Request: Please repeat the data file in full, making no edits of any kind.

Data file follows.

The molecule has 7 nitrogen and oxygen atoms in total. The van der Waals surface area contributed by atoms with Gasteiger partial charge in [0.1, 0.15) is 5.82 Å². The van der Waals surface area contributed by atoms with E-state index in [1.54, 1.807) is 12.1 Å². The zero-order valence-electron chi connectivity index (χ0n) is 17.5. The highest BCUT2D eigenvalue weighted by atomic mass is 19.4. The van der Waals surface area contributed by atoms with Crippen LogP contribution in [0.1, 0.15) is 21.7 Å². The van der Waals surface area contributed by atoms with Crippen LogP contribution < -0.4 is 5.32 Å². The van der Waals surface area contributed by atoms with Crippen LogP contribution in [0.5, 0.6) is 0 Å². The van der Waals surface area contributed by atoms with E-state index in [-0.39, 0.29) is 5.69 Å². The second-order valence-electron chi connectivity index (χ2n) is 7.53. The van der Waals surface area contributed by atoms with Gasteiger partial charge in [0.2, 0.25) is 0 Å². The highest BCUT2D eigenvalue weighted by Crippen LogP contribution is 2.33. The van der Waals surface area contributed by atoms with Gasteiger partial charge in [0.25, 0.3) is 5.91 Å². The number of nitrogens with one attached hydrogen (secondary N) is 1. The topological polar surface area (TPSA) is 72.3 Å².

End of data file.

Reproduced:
The molecule has 7 nitrogen and oxygen atoms in total. The van der Waals surface area contributed by atoms with Gasteiger partial charge in [0.1, 0.15) is 5.82 Å². The van der Waals surface area contributed by atoms with E-state index in [1.54, 1.807) is 12.1 Å². The zero-order valence-electron chi connectivity index (χ0n) is 17.5. The highest BCUT2D eigenvalue weighted by atomic mass is 19.4. The van der Waals surface area contributed by atoms with Crippen LogP contribution in [0.1, 0.15) is 21.7 Å². The van der Waals surface area contributed by atoms with Crippen LogP contribution < -0.4 is 5.32 Å². The van der Waals surface area contributed by atoms with Crippen LogP contribution in [0.5, 0.6) is 0 Å². The van der Waals surface area contributed by atoms with E-state index in [-0.39, 0.29) is 5.69 Å². The second-order valence-electron chi connectivity index (χ2n) is 7.53. The van der Waals surface area contributed by atoms with Gasteiger partial charge in [0.2, 0.25) is 0 Å². The highest BCUT2D eigenvalue weighted by Crippen LogP contribution is 2.33. The van der Waals surface area contributed by atoms with Gasteiger partial charge in [0.25, 0.3) is 5.91 Å². The number of nitrogens with one attached hydrogen (secondary N) is 1. The topological polar surface area (TPSA) is 72.3 Å².